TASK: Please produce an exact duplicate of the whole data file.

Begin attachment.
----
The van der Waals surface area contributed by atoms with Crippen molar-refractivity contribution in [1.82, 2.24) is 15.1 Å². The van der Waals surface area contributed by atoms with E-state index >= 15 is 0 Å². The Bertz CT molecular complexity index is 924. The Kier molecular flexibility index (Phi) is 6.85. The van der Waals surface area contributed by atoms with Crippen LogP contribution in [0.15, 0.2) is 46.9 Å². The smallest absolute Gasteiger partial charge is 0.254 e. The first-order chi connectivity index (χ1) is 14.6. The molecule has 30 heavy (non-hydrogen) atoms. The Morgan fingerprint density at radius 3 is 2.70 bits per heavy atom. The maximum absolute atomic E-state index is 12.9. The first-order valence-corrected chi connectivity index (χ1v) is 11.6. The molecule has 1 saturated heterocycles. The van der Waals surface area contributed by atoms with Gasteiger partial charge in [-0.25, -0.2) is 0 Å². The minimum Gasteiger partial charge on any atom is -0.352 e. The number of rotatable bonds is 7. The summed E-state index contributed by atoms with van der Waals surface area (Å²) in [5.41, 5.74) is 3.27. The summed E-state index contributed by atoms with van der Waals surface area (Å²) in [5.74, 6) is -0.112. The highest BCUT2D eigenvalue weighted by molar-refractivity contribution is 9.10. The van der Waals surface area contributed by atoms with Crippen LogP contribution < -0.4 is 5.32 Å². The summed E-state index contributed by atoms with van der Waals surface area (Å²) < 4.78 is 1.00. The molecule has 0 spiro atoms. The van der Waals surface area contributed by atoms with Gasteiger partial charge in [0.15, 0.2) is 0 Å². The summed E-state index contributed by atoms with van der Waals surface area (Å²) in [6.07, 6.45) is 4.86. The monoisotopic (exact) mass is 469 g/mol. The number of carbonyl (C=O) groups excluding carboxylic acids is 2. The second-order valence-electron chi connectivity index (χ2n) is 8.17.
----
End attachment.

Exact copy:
The van der Waals surface area contributed by atoms with Crippen molar-refractivity contribution in [1.82, 2.24) is 15.1 Å². The van der Waals surface area contributed by atoms with E-state index >= 15 is 0 Å². The Bertz CT molecular complexity index is 924. The Kier molecular flexibility index (Phi) is 6.85. The van der Waals surface area contributed by atoms with Crippen LogP contribution in [0.15, 0.2) is 46.9 Å². The smallest absolute Gasteiger partial charge is 0.254 e. The first-order chi connectivity index (χ1) is 14.6. The molecule has 30 heavy (non-hydrogen) atoms. The Morgan fingerprint density at radius 3 is 2.70 bits per heavy atom. The maximum absolute atomic E-state index is 12.9. The first-order valence-corrected chi connectivity index (χ1v) is 11.6. The molecule has 1 saturated heterocycles. The van der Waals surface area contributed by atoms with Gasteiger partial charge in [-0.25, -0.2) is 0 Å². The minimum Gasteiger partial charge on any atom is -0.352 e. The number of rotatable bonds is 7. The summed E-state index contributed by atoms with van der Waals surface area (Å²) in [5.41, 5.74) is 3.27. The summed E-state index contributed by atoms with van der Waals surface area (Å²) in [5.74, 6) is -0.112. The highest BCUT2D eigenvalue weighted by molar-refractivity contribution is 9.10. The van der Waals surface area contributed by atoms with Crippen LogP contribution < -0.4 is 5.32 Å². The summed E-state index contributed by atoms with van der Waals surface area (Å²) < 4.78 is 1.00. The molecule has 0 spiro atoms. The van der Waals surface area contributed by atoms with Gasteiger partial charge in [0.15, 0.2) is 0 Å². The summed E-state index contributed by atoms with van der Waals surface area (Å²) in [6.07, 6.45) is 4.86. The monoisotopic (exact) mass is 469 g/mol. The number of carbonyl (C=O) groups excluding carboxylic acids is 2. The second-order valence-electron chi connectivity index (χ2n) is 8.17.